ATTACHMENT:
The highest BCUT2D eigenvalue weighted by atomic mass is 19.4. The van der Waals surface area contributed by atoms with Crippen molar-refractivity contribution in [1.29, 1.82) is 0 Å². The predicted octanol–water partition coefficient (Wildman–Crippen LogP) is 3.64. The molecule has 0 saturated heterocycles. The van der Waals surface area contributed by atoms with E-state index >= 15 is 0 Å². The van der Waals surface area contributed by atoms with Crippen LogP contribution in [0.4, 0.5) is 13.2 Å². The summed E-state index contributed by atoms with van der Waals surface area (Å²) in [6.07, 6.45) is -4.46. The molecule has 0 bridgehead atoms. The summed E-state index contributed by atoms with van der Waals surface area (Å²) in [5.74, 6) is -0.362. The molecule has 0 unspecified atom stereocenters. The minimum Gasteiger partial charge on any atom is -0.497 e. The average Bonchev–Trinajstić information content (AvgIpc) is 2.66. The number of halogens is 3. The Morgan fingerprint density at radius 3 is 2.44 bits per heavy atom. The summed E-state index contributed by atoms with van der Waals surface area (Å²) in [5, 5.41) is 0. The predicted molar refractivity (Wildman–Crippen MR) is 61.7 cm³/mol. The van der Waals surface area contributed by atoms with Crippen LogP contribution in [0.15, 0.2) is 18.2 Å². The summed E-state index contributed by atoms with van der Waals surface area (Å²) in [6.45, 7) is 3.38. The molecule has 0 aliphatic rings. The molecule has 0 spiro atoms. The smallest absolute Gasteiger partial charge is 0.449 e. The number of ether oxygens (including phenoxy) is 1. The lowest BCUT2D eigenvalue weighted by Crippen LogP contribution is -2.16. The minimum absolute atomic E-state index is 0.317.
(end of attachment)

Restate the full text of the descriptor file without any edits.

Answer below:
The highest BCUT2D eigenvalue weighted by atomic mass is 19.4. The van der Waals surface area contributed by atoms with Crippen molar-refractivity contribution in [1.29, 1.82) is 0 Å². The predicted octanol–water partition coefficient (Wildman–Crippen LogP) is 3.64. The molecule has 0 saturated heterocycles. The van der Waals surface area contributed by atoms with E-state index >= 15 is 0 Å². The van der Waals surface area contributed by atoms with Crippen LogP contribution in [0.4, 0.5) is 13.2 Å². The summed E-state index contributed by atoms with van der Waals surface area (Å²) in [6.07, 6.45) is -4.46. The molecule has 0 bridgehead atoms. The summed E-state index contributed by atoms with van der Waals surface area (Å²) in [5.74, 6) is -0.362. The molecule has 0 unspecified atom stereocenters. The minimum Gasteiger partial charge on any atom is -0.497 e. The average Bonchev–Trinajstić information content (AvgIpc) is 2.66. The number of halogens is 3. The Morgan fingerprint density at radius 3 is 2.44 bits per heavy atom. The summed E-state index contributed by atoms with van der Waals surface area (Å²) in [5, 5.41) is 0. The predicted molar refractivity (Wildman–Crippen MR) is 61.7 cm³/mol. The van der Waals surface area contributed by atoms with Crippen LogP contribution in [0.15, 0.2) is 18.2 Å². The summed E-state index contributed by atoms with van der Waals surface area (Å²) in [6.45, 7) is 3.38. The molecule has 0 aliphatic rings. The molecule has 0 spiro atoms. The smallest absolute Gasteiger partial charge is 0.449 e. The number of ether oxygens (including phenoxy) is 1. The lowest BCUT2D eigenvalue weighted by Crippen LogP contribution is -2.16. The minimum absolute atomic E-state index is 0.317.